CBS publicly took a stand against privatizing the collection of plasma in 2017. But, behind the scenes they were already taking steps to sell access to our plasma donors to private, for-profit companies whose collection model specifically targets poor and vulnerable populations to sell their plasma. It’s already happening in the US.

A shift toward a paid plasma collection would undermine CBS’ voluntary collection efforts and endanger the security of our voluntary donor base. It is also a betrayal of the public trust and an ethical violation of CBS’ duty to safeguard the blood system and voluntary donor base.

The Krever Commission’s findings are clear: blood is a public resource, donors shouldn’t be paid for their blood or plasma, and CBS should not contract their duties to another company. This deal contravenes these principles and current recommendations from all international blood organizations.

I am asking you to take action and commit to the following:

  1. Investigate the nature of this agreement and make the terms public.
  2. Issue an order for CBS to comply with the terms of the Voluntary Blood Donations Act; and
  3. Remove CBS CEO Graham Sher for his failure of leadership in the public interest.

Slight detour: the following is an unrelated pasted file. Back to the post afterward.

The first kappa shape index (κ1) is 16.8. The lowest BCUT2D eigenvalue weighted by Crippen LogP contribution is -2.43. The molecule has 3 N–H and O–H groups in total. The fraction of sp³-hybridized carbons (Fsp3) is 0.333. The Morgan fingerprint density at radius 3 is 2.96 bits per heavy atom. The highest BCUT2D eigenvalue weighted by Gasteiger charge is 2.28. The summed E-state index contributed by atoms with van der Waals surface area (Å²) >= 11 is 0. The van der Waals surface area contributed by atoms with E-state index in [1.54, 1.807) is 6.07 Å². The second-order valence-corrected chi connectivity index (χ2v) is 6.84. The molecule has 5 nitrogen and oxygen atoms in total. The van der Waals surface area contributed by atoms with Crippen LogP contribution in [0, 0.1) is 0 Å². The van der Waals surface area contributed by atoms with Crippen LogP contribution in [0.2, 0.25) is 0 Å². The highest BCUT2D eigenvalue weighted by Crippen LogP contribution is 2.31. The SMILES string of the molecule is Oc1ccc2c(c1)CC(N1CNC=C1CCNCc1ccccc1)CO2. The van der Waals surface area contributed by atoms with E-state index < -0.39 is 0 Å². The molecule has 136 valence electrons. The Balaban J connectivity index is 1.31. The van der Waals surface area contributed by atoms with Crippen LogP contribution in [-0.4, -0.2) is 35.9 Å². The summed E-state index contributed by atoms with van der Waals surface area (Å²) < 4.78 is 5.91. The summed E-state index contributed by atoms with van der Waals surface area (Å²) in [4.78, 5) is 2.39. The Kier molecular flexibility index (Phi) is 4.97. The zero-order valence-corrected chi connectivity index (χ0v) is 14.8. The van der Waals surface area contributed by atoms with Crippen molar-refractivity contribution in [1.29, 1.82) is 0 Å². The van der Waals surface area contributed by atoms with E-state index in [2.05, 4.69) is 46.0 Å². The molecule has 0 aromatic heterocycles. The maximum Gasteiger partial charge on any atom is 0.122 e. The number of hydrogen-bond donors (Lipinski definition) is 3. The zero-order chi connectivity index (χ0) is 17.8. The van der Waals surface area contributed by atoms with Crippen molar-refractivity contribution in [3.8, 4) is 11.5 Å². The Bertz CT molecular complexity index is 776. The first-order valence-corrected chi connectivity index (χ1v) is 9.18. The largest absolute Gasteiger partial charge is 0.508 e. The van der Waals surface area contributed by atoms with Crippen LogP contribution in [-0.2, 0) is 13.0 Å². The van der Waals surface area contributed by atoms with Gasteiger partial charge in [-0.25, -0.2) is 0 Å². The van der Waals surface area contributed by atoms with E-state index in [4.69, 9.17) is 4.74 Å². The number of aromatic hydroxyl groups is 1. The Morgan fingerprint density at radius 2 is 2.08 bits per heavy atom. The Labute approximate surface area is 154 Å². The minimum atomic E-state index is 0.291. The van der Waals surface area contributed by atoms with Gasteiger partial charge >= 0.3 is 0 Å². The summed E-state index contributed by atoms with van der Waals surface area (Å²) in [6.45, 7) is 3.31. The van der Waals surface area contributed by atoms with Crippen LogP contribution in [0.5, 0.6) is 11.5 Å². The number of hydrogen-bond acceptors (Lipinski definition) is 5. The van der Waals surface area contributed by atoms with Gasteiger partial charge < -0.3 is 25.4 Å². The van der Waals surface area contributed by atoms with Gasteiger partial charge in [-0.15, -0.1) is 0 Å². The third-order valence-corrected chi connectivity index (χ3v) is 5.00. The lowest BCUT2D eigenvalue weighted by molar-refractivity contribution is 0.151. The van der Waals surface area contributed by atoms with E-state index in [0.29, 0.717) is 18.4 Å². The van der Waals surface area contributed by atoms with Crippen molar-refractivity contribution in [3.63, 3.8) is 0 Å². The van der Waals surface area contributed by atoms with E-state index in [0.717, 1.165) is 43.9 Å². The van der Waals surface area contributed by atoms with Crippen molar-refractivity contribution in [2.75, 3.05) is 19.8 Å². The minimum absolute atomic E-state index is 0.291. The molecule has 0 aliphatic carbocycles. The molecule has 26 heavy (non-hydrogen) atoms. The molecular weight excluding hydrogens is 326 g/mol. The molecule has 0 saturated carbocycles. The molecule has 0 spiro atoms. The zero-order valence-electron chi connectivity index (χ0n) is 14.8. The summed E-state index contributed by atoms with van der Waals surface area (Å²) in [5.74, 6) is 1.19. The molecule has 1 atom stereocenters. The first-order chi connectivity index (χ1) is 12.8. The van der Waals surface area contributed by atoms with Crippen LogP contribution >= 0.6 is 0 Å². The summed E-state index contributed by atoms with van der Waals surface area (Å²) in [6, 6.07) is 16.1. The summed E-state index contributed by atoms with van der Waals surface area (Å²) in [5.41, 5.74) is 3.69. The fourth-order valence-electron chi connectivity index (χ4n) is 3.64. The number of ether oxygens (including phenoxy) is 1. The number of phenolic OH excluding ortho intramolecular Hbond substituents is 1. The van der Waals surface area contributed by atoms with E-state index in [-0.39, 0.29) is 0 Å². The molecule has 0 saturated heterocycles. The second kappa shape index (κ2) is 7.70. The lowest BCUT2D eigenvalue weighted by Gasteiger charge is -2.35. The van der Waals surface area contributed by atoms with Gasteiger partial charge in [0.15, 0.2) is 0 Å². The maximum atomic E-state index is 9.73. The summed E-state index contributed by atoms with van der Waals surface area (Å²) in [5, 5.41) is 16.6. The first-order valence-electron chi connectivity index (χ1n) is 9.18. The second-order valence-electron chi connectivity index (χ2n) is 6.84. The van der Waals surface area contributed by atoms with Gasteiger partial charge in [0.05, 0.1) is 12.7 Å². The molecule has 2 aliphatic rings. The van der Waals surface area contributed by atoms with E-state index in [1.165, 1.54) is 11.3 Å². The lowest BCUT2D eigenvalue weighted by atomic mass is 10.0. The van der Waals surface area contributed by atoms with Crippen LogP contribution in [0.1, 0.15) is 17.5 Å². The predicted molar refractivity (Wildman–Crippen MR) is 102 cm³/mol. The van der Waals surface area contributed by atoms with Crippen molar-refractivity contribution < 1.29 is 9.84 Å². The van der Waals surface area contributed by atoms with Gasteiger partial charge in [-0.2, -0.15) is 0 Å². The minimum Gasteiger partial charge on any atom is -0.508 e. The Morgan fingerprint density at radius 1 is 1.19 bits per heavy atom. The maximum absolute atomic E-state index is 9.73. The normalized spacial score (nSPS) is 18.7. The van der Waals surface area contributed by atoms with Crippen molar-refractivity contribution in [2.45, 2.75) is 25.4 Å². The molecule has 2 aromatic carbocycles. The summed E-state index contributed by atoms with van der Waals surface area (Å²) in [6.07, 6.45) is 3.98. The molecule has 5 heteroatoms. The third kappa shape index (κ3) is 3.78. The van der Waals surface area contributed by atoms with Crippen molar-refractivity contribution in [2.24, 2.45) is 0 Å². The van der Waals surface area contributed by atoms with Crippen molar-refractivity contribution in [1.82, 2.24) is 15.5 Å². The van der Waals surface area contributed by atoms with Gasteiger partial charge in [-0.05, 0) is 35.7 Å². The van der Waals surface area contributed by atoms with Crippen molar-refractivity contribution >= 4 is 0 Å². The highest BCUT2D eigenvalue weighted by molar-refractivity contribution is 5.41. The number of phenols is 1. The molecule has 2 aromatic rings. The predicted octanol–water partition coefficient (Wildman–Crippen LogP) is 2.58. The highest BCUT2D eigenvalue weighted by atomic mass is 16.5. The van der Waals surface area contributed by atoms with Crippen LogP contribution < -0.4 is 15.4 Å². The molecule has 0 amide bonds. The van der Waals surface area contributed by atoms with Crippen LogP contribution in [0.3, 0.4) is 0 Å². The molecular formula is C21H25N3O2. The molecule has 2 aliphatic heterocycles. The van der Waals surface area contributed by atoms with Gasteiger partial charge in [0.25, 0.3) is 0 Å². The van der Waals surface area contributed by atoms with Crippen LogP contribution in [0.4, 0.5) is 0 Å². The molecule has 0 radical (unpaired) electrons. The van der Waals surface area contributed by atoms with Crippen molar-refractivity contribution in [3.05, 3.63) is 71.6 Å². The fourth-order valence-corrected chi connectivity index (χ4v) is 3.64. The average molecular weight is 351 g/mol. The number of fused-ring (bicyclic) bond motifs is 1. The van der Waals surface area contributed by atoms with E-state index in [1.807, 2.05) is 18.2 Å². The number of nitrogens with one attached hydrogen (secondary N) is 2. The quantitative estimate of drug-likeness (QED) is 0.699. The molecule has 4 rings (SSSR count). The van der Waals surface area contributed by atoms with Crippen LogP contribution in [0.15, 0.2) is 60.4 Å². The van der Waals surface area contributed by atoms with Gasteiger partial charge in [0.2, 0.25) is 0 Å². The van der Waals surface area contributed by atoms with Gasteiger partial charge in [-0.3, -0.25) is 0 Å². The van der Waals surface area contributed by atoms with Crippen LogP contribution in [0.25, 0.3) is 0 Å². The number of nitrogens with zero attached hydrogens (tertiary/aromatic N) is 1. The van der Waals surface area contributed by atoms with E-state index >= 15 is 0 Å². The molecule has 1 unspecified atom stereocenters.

With these critical changes, we can protect the integrity of the voluntary donation system and keep profit out of blood and plasma collection.

Canadian donors are not for sale!

I’m calling on you to do the right thing.


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What should CBS leadership be doing?

Full list of the CBS board members

Invest in public plasma collection

Hema-Quebec has shown that investment in public voluntary plasma collection is key to self-sufficiency. Australia, too, has reached almost 60% self-sufficiency, with just 2 plasma-only collection centres, by upgrading the majority of blood collection centres to collect both plasma and blood – an easier, faster transition.

Instead of throwing money at a private company, CBS should invest in plasma collection centres and upgrade more blood donation centres so they can also collect plasma.

Protect plasma donors

Private plasma companies have a history of exploiting vulnerable communities. Their predatory practices target young people and those facing financial difficulty. Canadian donors should never be treated as a source for private economic gain.

Respect the Voluntary Blood Donations Act

The Voluntary Blood Donations Act bans payment for blood in Ontario. The exemption allowing CBS to pay donors was meant for emergency circumstances; not as a legal loophole to sell off Canada’s plasma donors to private companies!

Stop the secrecy

CBS cannot be allowed to quietly privatize Canada’s blood plasma. CBS is accountable to the public. CBS must uphold their mandate to treat blood and plasma as a public resource: Cancel the deal with Grifols!

"Plasma, just like whole blood, is a public resource that must be safeguarded for Canadians."
- Canadian Blood Services, 2017